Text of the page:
Monday

4th Mar 2024

Latvia prepared to fight spelling of 'eiro' in court

Latvia has announced that it will stick to the national spelling of the single European currency, the "eiro", fuelling a year-long quarrel with the European Central Bank (ECB) over euro spelling mainstreaming.

At a cabinet meeting in Riga on Tuesday (3 January), Latvian ministers unanimously voted against EU linguistic conformity and for sticking to the "ei" spelling of the euro, set to replace the Latvian lat in 2008.

Read and decide

Join EUobserver today

Get the EU news that really matters

Instant access to all articles — and 20 years of archives. 14-day free trial.

... or subscribe as a group

Ministers also said they would defend the decision before the European Court of Justice if necessary, according to press reports.

"This is not caprice on the part of Latvians. It is a very important issue which threatens the fundamental values of the EU, such as equality and identity", Latvia's education minister Ina Druviete was quoted as saying.

"Even if all other countries were to use euro, we will never give up and will continue to use eiro."

Latvians refer to the common European currency as the eiro in translations of EU documents into Latvian as well as in daily speech.

"Euro" is a non-existent word in Latvian, as Latvian grammar and phonetics do not allow for an "eu" diphthong.

The European Central Bank (ECB) president Jean-Claude Trichet in September last year officially objected to the Latvian spelling, arguing that the common currency is the euro and that having a single currency with the same spelling is "frankly natural."

The ECB also claims that the Latvian spelling contravenes a 1997 decision by EU leaders that "euro" must be written "euro" in all official languages, with only Greece allowed to opt-out from the decision on the basis that it has a different alphabet.

David against Goliath

Latvia may get support from another small new member state if the matter goes all the way to the European courts, however.

Malta announced last month that it will spell the currency's name "ewro", with Latvian education ministers praising the decision, according to AFP.

"I praise small, brave Malta, which also staunchly defends its identity in the EU", Ms Druviete indicated.

But Lithuania and Hungary, which also have national spellings of "euro" that differ from the ECB standard have agreed to toe the bank's line.

The two countries will use their own spelling in daily life and the "euro" spelling in official texts.

EU docks €32m in funding to UN Gaza agency pending audit

The European Commission will release €50m out of €82m in funds for the UN aid agency (UNRWA) operating in Gaza. The remaining €32m will come pending an audit. The commission has received no evidence to support Israeli allegations against UNRWA.

'Outdated' rules bar MEP from entering plenary with child

During a plenary session in Strasbourg, an MEP was denied access to the chamber because he was carrying his young child, due to unforeseen circumstances. The episode shows parliament's rules need to be updated, several MEPs told EUobserver.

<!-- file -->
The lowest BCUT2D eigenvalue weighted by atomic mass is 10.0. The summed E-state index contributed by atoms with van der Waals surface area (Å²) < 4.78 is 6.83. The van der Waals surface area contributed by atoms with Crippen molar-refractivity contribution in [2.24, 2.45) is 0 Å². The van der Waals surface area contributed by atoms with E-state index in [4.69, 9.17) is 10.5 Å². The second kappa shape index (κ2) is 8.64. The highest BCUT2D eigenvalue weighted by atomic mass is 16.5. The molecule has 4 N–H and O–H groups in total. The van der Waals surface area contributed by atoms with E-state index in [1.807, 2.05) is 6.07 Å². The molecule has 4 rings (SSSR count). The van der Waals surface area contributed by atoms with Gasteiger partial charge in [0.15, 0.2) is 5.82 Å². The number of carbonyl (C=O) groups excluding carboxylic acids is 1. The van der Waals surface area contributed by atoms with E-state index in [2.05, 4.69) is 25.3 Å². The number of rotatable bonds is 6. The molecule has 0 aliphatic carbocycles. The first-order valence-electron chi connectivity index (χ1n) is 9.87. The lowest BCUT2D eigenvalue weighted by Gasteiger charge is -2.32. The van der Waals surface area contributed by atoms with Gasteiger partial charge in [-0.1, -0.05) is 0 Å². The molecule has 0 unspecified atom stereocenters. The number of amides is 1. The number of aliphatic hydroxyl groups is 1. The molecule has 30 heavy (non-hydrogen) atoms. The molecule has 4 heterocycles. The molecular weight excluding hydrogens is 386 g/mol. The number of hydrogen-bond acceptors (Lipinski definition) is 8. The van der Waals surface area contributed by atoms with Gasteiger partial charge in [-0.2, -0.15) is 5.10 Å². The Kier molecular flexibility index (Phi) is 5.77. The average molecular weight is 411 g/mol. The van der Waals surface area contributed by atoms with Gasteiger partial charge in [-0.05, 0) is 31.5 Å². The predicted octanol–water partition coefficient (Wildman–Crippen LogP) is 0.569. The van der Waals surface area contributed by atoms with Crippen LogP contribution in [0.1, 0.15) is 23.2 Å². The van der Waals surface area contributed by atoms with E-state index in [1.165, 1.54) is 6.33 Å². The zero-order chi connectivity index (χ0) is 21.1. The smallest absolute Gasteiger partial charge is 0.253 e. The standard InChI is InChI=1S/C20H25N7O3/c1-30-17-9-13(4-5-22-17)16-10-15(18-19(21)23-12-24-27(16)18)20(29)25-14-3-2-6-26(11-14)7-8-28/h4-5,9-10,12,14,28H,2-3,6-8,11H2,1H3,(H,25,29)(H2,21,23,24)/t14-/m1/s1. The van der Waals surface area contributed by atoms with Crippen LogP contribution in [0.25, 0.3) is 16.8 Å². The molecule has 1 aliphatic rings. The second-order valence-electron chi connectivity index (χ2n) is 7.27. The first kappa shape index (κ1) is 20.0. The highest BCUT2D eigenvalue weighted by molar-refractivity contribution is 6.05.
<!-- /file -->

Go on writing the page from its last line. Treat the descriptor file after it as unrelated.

Commission plays down row over Rwanda minerals pact

The European Commission has played down a diplomatic row over its recent minerals agreement with Rwanda, after Congolese president Felix Tshishekedi, who accuses Rwanda of plundering his country's natural resources, described the deal as a "provocation in very bad taste".

Opinion

Why are the banking lobby afraid of a digital euro?

Europeans deserve a digital euro that transcends the narrow interests of the banking lobby and embodies the promise of a fairer and more competitive monetary and financial landscape.

'Outdated' rules bar MEP from entering plenary with child

During a plenary session in Strasbourg, an MEP was denied access to the chamber because he was carrying his young child, due to unforeseen circumstances. The episode shows parliament's rules need to be updated, several MEPs told EUobserver.

Opinion

Why are the banking lobby afraid of a digital euro?

Europeans deserve a digital euro that transcends the narrow interests of the banking lobby and embodies the promise of a fairer and more competitive monetary and financial landscape.

Latest News

  1. EU socialists fight battle on two fronts in election campaign
  2. EU docks €32m in funding to UN Gaza agency pending audit
  3. 'Outdated' rules bar MEP from entering plenary with child
  4. Commission plays down row over Rwanda minerals pact
  5. EU socialists set to anoint placeholder candidate
  6. Why are the banking lobby afraid of a digital euro?
  7. Deepfake dystopia — Russia's disinformation in Spain and Italy
  8. Putin's nuclear riposte to Macron fails to impress EU diplomats

Stakeholders' Highlights

  1. Nordic Council of MinistersJoin the Nordic Food Systems Takeover at COP28
  2. Nordic Council of MinistersHow women and men are affected differently by climate policy
  3. Nordic Council of MinistersArtist Jessie Kleemann at Nordic pavilion during UN climate summit COP28
  4. Nordic Council of MinistersCOP28: Gathering Nordic and global experts to put food and health on the agenda
  5. Friedrich Naumann FoundationPoems of Liberty – Call for Submission “Human Rights in Inhume War”: 250€ honorary fee for selected poems
  6. World BankWorld Bank report: How to create a future where the rewards of technology benefit all levels of society?

Join EUobserver

EU news that matters

Join us